The Street Fighter 30th Anniversary Collection has a total of 12 SF titles. These are SF, SFII, SFII’, SFII’ Hyper Fighting, Super SFII, Super SFII Turbo, SF Alpha 1,2,3, SFIII, SFIII Second Impact and SFIII Third Strike. Playing through these games lets you experience the early games in the franchise, and see how they evolved over time.
This is a direct port from the consoles, and you can almost feel that the joystick is inadequate for the full experience. You feel the need for big buttons to mash on and a big joystick that you operate with your entire hand. The games are addictive enough to totally destroy your hands anyway. The games either have a unique look and feel, or have a bigger roster of characters. This is standard fighting fare, and is best played against a friend in the versus mode. There is a lot of over the top 90s goodness in here, and the collection is worth it just to see Chun-Li celebrating a win by jumping in the air.
The training mode allows you to practice your moves against a passive opponent, across a number of maps. There are a number of options available in this mode that really helps you get better at the game. You can change the default stance of the opponent, turn on an indicator for the amount of damage you are dishing out, and turn on the input display. The last option shows the actual inputs as understood by the game, and helps you get the timing on the special moves and combos just right. The training mode is available for only four of the twelve titles – SFII Hyper Fighting, SFII Turbo, SF Alpha 2 and SFIII 3rd Strike.
There is an online mode for the same four titles as well. Once you start the game, you can play the offline version till you get challenged. There is also an option to create and join custom lobbies. All the games played are tracked, and you get a belt score for your win/loss ratio, which shows up on global leaderboards.
There is a digital museum in the game that lets you dive into the history and backstory of the game. There is a timeline of the entire franchise, which includes all the titles, the non main series titles including the puzzle games, the movies and the tv series right till the release of the 30th anniversary collection in 2018. Diving into the individual entries opens up high resolution slideshow galleries. The character section is a detailed profile of each and every fighter, including their date of births and blood types. The background, stories and fighting styles of the characters are explained here. You get a sense of the deep and rich worldbuilding behind the characters in the game, what actually shows up on screen in the final title is just the tip of the iceberg. For example, Chun-Li at times turns into a regular school teacher at the end of the fight in her winning animation. If you read her story, you realise that she goes from being a tough Interpol agent to teaching school children martial arts. The making of section is an elaborate slideshow that walks you through the making of the games. There is a ton of concept art, sketches of the stages, design documents and screenshots from the Capcom archives to browse through. The images are all high resolution, and you can zoom in to explore the details. You can learn all kinds of interesting things about the franchise here. For example, there was actually a street fighter 89 which got cancelled because of a chip famine in 1988. The internal code name for Zangief was Vodka Govalsky. Dhalsim originally had a turban that had to be removed because of memory constraints. The museum section gives you a really deep appreciation of the thought put into the franchise, the craftsmanship of the awesome pixel artists, and the rich backgrounds of all the characters.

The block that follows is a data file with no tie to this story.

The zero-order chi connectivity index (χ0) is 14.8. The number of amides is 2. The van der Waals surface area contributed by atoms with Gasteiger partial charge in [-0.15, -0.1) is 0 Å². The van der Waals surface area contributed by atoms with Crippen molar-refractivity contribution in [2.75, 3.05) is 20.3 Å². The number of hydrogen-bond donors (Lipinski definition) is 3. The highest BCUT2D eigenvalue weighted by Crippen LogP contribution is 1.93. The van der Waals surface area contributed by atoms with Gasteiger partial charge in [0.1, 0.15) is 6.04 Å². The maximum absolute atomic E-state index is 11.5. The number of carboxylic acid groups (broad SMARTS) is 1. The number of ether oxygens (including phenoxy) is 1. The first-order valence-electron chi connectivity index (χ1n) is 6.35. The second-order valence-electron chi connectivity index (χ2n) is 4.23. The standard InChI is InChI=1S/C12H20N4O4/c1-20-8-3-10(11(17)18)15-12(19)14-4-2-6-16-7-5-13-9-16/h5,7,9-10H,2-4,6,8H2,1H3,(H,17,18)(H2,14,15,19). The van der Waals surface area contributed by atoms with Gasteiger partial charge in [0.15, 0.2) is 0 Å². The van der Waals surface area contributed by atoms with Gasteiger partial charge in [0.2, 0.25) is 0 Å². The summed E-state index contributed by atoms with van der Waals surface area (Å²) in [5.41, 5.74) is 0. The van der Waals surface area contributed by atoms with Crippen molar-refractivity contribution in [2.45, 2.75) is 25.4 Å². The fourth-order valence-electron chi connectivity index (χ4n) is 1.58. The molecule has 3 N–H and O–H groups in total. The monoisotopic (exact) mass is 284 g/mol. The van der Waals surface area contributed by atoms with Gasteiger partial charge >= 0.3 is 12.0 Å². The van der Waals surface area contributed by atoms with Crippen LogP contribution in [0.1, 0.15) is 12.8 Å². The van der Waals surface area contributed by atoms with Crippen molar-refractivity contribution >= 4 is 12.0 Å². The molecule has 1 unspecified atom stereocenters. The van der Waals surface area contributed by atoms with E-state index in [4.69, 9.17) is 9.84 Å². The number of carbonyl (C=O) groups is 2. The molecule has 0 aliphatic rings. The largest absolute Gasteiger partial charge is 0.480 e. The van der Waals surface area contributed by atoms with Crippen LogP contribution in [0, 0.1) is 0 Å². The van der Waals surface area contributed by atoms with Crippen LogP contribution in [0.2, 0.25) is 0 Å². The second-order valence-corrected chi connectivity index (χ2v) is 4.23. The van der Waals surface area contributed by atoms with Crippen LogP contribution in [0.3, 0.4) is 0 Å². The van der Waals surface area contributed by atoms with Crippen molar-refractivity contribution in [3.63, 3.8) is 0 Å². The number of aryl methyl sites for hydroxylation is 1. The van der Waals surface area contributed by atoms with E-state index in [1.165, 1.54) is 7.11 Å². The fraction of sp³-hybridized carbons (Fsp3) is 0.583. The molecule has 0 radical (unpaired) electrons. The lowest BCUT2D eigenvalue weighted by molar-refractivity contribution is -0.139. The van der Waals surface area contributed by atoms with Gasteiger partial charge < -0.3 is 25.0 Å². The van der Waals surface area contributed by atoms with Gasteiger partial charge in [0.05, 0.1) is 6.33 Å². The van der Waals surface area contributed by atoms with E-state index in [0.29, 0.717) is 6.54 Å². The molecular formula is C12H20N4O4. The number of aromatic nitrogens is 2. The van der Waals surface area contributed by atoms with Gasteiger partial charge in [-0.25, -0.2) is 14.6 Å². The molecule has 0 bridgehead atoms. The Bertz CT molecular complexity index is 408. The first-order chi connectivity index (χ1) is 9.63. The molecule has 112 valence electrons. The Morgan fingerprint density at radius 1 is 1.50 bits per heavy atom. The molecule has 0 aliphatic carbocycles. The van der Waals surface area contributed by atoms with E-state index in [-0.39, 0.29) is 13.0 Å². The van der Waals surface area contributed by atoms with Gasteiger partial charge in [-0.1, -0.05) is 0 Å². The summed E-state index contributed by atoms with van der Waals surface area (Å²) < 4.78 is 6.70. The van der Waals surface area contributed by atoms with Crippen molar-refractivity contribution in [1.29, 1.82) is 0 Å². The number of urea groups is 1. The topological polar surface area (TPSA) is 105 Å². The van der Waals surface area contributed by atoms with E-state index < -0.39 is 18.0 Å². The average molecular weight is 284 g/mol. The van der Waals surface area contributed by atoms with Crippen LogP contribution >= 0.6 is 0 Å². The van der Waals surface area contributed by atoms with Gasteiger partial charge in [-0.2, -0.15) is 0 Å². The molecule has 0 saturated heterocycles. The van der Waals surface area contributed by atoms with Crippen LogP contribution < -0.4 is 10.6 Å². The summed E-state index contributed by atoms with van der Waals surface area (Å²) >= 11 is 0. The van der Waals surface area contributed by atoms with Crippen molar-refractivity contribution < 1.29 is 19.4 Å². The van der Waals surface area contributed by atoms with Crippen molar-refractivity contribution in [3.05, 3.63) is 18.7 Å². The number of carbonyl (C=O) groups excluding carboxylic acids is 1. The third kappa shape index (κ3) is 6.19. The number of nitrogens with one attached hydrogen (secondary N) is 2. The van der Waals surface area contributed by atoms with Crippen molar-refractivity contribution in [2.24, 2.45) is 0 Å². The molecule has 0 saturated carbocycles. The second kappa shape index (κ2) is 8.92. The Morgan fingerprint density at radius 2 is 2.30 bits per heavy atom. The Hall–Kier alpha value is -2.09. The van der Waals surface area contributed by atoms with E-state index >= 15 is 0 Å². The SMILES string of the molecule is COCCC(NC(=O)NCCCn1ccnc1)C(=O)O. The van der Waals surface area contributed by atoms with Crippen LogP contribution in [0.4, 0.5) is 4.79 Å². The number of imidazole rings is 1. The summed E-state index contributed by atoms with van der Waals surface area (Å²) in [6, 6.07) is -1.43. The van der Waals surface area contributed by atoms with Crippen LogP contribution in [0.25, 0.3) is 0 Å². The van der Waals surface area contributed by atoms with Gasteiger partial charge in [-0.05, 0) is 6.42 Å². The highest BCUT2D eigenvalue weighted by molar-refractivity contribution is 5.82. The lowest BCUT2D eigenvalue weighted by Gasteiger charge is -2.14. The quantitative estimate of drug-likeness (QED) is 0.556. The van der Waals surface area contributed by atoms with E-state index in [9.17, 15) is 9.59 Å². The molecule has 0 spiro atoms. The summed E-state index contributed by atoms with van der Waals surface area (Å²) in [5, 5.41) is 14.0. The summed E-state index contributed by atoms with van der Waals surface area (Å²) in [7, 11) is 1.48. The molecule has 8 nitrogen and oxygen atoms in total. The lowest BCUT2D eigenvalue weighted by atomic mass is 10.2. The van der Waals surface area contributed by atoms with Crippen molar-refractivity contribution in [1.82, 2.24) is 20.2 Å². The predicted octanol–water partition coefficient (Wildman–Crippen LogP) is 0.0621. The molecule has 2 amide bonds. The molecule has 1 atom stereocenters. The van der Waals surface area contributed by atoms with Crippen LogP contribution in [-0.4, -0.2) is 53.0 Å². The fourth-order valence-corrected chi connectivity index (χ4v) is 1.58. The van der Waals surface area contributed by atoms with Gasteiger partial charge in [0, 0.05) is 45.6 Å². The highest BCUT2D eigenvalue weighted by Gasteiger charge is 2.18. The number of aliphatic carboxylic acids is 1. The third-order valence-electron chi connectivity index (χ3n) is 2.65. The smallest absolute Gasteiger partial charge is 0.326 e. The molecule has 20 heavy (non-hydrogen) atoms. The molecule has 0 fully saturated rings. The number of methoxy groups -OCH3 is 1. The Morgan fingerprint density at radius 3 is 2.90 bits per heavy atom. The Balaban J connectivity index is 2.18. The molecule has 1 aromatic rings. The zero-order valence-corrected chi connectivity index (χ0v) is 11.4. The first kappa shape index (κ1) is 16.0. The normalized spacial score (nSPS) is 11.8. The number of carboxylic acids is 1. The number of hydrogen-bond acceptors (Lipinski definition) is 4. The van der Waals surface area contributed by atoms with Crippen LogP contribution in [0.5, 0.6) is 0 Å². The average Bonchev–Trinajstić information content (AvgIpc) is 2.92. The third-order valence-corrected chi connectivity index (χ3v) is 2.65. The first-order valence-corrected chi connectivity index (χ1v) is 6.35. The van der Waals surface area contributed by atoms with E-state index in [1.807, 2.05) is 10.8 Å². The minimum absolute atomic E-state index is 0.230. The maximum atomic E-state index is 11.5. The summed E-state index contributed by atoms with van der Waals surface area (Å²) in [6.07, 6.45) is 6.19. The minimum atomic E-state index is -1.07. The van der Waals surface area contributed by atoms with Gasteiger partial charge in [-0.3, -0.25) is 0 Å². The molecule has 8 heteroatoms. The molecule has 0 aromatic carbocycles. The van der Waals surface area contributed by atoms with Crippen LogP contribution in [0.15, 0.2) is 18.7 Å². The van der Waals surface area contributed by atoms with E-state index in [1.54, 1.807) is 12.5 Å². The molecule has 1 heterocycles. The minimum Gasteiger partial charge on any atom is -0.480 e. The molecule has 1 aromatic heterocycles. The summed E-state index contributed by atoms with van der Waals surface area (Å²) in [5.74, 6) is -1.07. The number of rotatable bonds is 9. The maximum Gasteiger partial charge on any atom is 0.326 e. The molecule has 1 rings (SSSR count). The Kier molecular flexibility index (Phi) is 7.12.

Sound and Graphics
The sound can most accurately be described as chiptune. It should be just a genre of its own, something like retro Japanese arcade music. The museum section has all the tracks in all the twelve games. It is a pleasure to just sit and listen through these tracks. The graphics are, well the among the best pixel art in videogames, and are a pleasure to have on your screen if you appreciate that kind of a thing. The options for the game allow you three aspect ratios to display the game. The original puts a frame all around the screen with characters from the franchise. The full mode keeps a 4:3 aspect ratio, with sidebars. The wide mode stretches the game and removes the letterbox entirely. Additionally, there are two filter options. A TV filter overlays scan lines to make it look like a CRT monitor, and an Arcade filter simulates the look and feel of the original arcade machines.
Street Fighter 30th Anniversary Collection – Verdict
The collection has two games missing – Hyper SFII and Ultra SFII. Still, there are more games in this collection than any other with SF titles. Considering the graphical fidelity of current games, the titles in the collection may be dated for some people. Considering all the games and extra content within it, this is more of a time capsule than a game. If you are still excited by top notch pixel graphics, and want a piece of video gaming history, this is a great collection to pick up.
|Platform: PS4 Pro
Developer: Digital Eclipse
Platforms: PS4, Xbox One, PC, Switch
Price:Nintendo Switch (Rs 4,999), PlayStation 4 (Rs 2,499) , Windows (RS 2,499), Xbox One (Rs 2,499)
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